hyperallergic:

(via Using Artist Statement Generators to Make Art)
Early last year, I wrote a blog post about the best artist statement generator I’ve seen, which lets you plug in biographical information as well as the media and themes of your work before it whips up an appropriately grandiloquent text for you. A commenter on that post, writer and curator Danny Olda, responded by suggesting that it might be interesting to generate artwork based on the statement rather than the other, more traditional way around.
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This is very cool for anyone interested in the combination of chance, indeterminacy and the potential of digital processes.

hyperallergic:

(via Using Artist Statement Generators to Make Art)

Early last year, I wrote a blog post about the best artist statement generator I’ve seen, which lets you plug in biographical information as well as the media and themes of your work before it whips up an appropriately grandiloquent text for you. A commenter on that post, writer and curator Danny Olda, responded by suggesting that it might be interesting to generate artwork based on the statement rather than the other, more traditional way around.

READ MORE

This is very cool for anyone interested in the combination of chance, indeterminacy and the potential of digital processes.

Reblogged from hyperallergic

At the core of Surrealist aesthetics, the marvellous was sometimes revealed rather than created. Always on the look-out for quirks of fate in everyday life, the artists sought this notion in the most unexpected places, in the banality, even triviality, of everyday life. The relationship between Realism and Surrealism was gradually transformed, showing that the surreal could be an inherent part of reality itself. The real and the marvellous became “connected vessels” as André Breton put it. From that point, the frontiers between work of art and document became blurred, the artist turned into a wanderer, a collector of “finds”, of “petrifying coincidences”, incessantly questioning the familiar order to unearth its “bewildering strangeness.”

La Subversion des Images, surréalisme, photographie, film -  Pompidou Centre exhibition catalogue

An average bedaubed wall revealed to Brassaï, like Freud with his fantasy about the excavation of Rome, the long, grimy history of human imagination, which, of course, generates our dreams. Here, he claimed, are ‘the origins of writing’, and of the image-making power: we can see man first defining himself by scratching a replica of his body or, if he’s a contemporary adolescent with a can of spray-paint, signing his tag.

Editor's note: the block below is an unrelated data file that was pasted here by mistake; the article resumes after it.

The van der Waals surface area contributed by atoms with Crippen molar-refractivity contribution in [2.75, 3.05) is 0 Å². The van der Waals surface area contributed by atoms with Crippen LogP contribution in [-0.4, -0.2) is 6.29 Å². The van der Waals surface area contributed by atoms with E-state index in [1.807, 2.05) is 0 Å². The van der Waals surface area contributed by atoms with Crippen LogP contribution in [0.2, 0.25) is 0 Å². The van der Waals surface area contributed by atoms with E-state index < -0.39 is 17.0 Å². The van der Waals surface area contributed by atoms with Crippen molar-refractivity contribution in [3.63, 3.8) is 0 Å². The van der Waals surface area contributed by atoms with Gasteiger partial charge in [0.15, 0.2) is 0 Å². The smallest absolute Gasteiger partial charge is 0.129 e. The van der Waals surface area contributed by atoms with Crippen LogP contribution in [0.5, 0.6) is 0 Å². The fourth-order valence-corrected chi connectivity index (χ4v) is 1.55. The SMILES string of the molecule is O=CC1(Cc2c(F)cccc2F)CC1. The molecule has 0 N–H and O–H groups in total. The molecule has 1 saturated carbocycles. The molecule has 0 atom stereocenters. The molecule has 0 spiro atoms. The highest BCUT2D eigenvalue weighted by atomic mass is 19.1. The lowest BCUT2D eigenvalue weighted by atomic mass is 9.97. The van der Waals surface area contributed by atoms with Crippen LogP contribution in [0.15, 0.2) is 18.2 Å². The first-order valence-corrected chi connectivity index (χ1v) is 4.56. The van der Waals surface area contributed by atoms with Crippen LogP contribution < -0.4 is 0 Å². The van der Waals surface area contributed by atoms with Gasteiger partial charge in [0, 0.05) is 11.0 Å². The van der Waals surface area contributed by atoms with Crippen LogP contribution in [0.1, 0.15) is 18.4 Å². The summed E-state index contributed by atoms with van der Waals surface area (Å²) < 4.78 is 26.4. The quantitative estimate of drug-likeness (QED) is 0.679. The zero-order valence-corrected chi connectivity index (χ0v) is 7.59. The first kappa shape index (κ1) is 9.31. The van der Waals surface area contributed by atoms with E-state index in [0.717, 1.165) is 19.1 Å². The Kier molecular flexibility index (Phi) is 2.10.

The graffiti Brassaï concentrated on reiterated that union of love and death which he found in the nocturnal city (and which the man in the fog presumably reflects on as he studies the poster for Tristan with its ecstatic love-death). Any gouged cavity in a stone surface serves as a female orifice, towards which pronged male arrows speed. But the scabs, scars and creeping damp of ancient, putrid stone announce what follows this gruff consummation: ‘Decomposition, annihilation, and [as Brassaï added with the necrophilia of the true surrealist] adventure.

Where there’s muck, there’s Brassaï

 The Observer, Sunday 25 February 2001

You find photographs in so many different ways – from chance encounters, from looking at your negatives, from the way the light hits your pillow in your home, from a sound or a movement that makes you look… It’s whatever draws you or makes you feel something. Then, the picture is only good if it has a life of its own. Every photo is almost a fiction or a dream. If it’s really good, it’s another form of life.

Sylvia Plachy (via pixfeedla)

(via amyharrity)

Source pixfeedla

Reblogged from pixfeedla

David Shrigley’s photographs are witty, and often slightly disturbing, interventions in public pace. One of his strategies is to write a note and attach it to an existing object that he finds on his walks through the city. These notes make reference to alienation, loss and damage but, in doing so, transform ugly or mundane material into enagaging and thought-provoking visual delights. 

It could be argued that this approach is inspired by the Situationist International, a group of artists and writers working in France in the 1960s. Critical of the effects of capitalism, especially on the experience of urban life. These activists sought to undermine the culture of the “spectacle”, the tendency for people to consume commodities instead of being satisfied with lived experience, by creating “moments of life deliberately constructed for the purpose of reawakening and pursuing authentic desires, experiencing the feeling of life and adventure, and the liberation of everyday life.” They were interested in concepts like psychogeography, drifting through the urban landscape and an attitude of playfulness. 

Shrigley’s interventions (and photographic documents) are his way of creating such situations, moments of surprise and delight, out of the ordinary materials of urban life. 

How could you respond to Shrigley’s work in the creating of situations in school?